Blocking the Endocannabinoid System May Reduce Obesity, Cardiometabolic Risk
Apr 27, 2006
As the obesity epidemic grows in the United States, the medical community is faced with the significant challenge of properly treating patients before complications such as heart disease arise. But, as obesity expert Louis Aronne, MD, explained, ongoing research into the endocannabinoid (EC) system shows promise in combating obesity and the associated cardiometabolic risks.
"The picture that is emerging is that there's a cascade of events that occur as a result of an overactivated EC system," said Dr. Aronne, who is director of the Comprehensive Weight Control Program at NewYork-Presbyterian Hospital/Weill Cornell Medical Center and clinical professor of medicine at Weill Medical College of Cornell University, in New York. "As we learn more about this system, I believe we'll see a shift in the treatment of obesity, which will effectively reduce cardiovascular disease in the population."
Dr. Aronne spoke today at an American Medical Association media briefing, Cardiovascular Disease, in New York City.
According to Dr. Aronne, researchers believe that the EC system acts as a modulator and coordinator of a variety processes in the body that regulate body weight, energy balance, and glucose homeostasis, as well as the the production and accumulation of triglycerides in adipose tissue and liver, all of which appear to play important roles in the pathophysiology of insulin resistance and diabetes. The term cardiometabolic risk describes the interaction of each of these elements as they relate to the development of cardiovascular disease.
"It seems as though the EC system receptors are overactivated when 'fattening foods' are consumed and weight is gained. This overactivation leads to an increase in food intake and more fat production in the liver," explained Dr. Aronne. "Eventually, what starts out as just eating the wrong foods will lead to the development of obesity, cardiometabolic risks, and heart disease."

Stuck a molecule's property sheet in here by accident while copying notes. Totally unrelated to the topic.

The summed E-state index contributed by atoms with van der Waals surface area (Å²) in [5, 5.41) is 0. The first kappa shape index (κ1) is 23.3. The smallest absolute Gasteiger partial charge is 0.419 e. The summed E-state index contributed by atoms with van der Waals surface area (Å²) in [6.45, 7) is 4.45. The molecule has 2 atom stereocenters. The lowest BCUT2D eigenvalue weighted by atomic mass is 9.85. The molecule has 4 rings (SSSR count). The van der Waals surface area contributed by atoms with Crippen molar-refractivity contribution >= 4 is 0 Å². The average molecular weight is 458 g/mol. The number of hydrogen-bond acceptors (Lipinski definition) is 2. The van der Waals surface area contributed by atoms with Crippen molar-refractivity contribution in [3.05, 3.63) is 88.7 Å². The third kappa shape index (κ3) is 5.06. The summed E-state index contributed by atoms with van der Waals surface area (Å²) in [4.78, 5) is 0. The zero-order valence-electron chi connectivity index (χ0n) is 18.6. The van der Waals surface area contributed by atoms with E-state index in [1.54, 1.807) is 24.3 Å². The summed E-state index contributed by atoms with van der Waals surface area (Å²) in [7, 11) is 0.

By blocking these receptors, Dr. Aronne and his colleagues hope to reduce cardiometabolic risk. "It's not purely about helping obese patients lose weight," he said. "We've seen that blocking these receptors results in not only reduction of food intake and body weight but also a reduction in triglycerides and glucose, and an increase in good cholesterol. The results to date are above and beyond what we can see with weight loss alone."
Dr. Aronne stresses that the discovery of the EC system is not a "miracle" for those struggling with obesity, and that there are still a lot of questions that must be answered before a treatment approach can be effectively used in the clinical setting. "We're not sure if blocking receptors to combat obesity will work in all people or just in certain populations. We also don't know if we must pair the treatment with other medications or lifestyle changes."
Clinical trials on receptor-blocking drugs, some already in Phase 3 and 4, are currently underway to answer some of these questions. "I think we'll see something similar to what evolved out of the statin trials," explained Dr. Aronne. "Some of these drugs may be better than others and some of them may be remarkably similar."
"In the future, we'll see a paradigm shift, or a change in the treatment of cardiometabolic risk," said Dr. Aronne. "Instead of waiting for risk factors and disease to emerge, we'll be treating those who are obese earlier and earlier to prevent disease and offset complications. It will be a more cost efficient and better approach to healthcare."